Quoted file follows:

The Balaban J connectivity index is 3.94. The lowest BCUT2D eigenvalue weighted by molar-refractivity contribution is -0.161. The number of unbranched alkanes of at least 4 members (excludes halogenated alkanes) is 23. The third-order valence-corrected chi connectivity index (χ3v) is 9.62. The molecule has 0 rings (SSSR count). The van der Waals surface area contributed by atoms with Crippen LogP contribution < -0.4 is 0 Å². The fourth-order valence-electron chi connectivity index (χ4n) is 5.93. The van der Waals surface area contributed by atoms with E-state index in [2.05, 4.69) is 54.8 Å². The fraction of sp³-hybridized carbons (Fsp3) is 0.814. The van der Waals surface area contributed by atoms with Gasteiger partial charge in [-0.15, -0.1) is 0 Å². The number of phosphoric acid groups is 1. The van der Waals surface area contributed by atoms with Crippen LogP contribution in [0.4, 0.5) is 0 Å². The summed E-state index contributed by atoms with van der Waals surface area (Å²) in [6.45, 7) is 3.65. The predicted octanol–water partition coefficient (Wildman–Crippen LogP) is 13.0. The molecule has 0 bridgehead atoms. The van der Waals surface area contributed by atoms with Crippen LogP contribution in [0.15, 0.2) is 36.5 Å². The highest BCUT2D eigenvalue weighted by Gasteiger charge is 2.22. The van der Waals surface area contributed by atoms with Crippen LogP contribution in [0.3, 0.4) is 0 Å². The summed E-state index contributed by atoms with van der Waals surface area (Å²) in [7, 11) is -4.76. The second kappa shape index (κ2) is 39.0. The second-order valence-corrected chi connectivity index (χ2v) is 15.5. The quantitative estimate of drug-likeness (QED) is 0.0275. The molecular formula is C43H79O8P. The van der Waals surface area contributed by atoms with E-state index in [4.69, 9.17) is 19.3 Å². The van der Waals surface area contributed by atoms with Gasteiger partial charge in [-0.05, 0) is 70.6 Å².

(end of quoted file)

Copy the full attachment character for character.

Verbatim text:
The Balaban J connectivity index is 3.94. The lowest BCUT2D eigenvalue weighted by molar-refractivity contribution is -0.161. The number of unbranched alkanes of at least 4 members (excludes halogenated alkanes) is 23. The third-order valence-corrected chi connectivity index (χ3v) is 9.62. The molecule has 0 rings (SSSR count). The van der Waals surface area contributed by atoms with Crippen LogP contribution < -0.4 is 0 Å². The fourth-order valence-electron chi connectivity index (χ4n) is 5.93. The van der Waals surface area contributed by atoms with E-state index in [2.05, 4.69) is 54.8 Å². The fraction of sp³-hybridized carbons (Fsp3) is 0.814. The van der Waals surface area contributed by atoms with Gasteiger partial charge in [-0.15, -0.1) is 0 Å². The number of phosphoric acid groups is 1. The van der Waals surface area contributed by atoms with Crippen LogP contribution in [0.4, 0.5) is 0 Å². The summed E-state index contributed by atoms with van der Waals surface area (Å²) in [6.45, 7) is 3.65. The predicted octanol–water partition coefficient (Wildman–Crippen LogP) is 13.0. The molecule has 0 bridgehead atoms. The van der Waals surface area contributed by atoms with Crippen LogP contribution in [0.15, 0.2) is 36.5 Å². The highest BCUT2D eigenvalue weighted by Gasteiger charge is 2.22. The van der Waals surface area contributed by atoms with Crippen LogP contribution in [0.3, 0.4) is 0 Å². The summed E-state index contributed by atoms with van der Waals surface area (Å²) in [7, 11) is -4.76. The second kappa shape index (κ2) is 39.0. The second-order valence-corrected chi connectivity index (χ2v) is 15.5. The quantitative estimate of drug-likeness (QED) is 0.0275. The molecular formula is C43H79O8P. The van der Waals surface area contributed by atoms with E-state index in [4.69, 9.17) is 19.3 Å². The van der Waals surface area contributed by atoms with Gasteiger partial charge in [-0.05, 0) is 70.6 Å².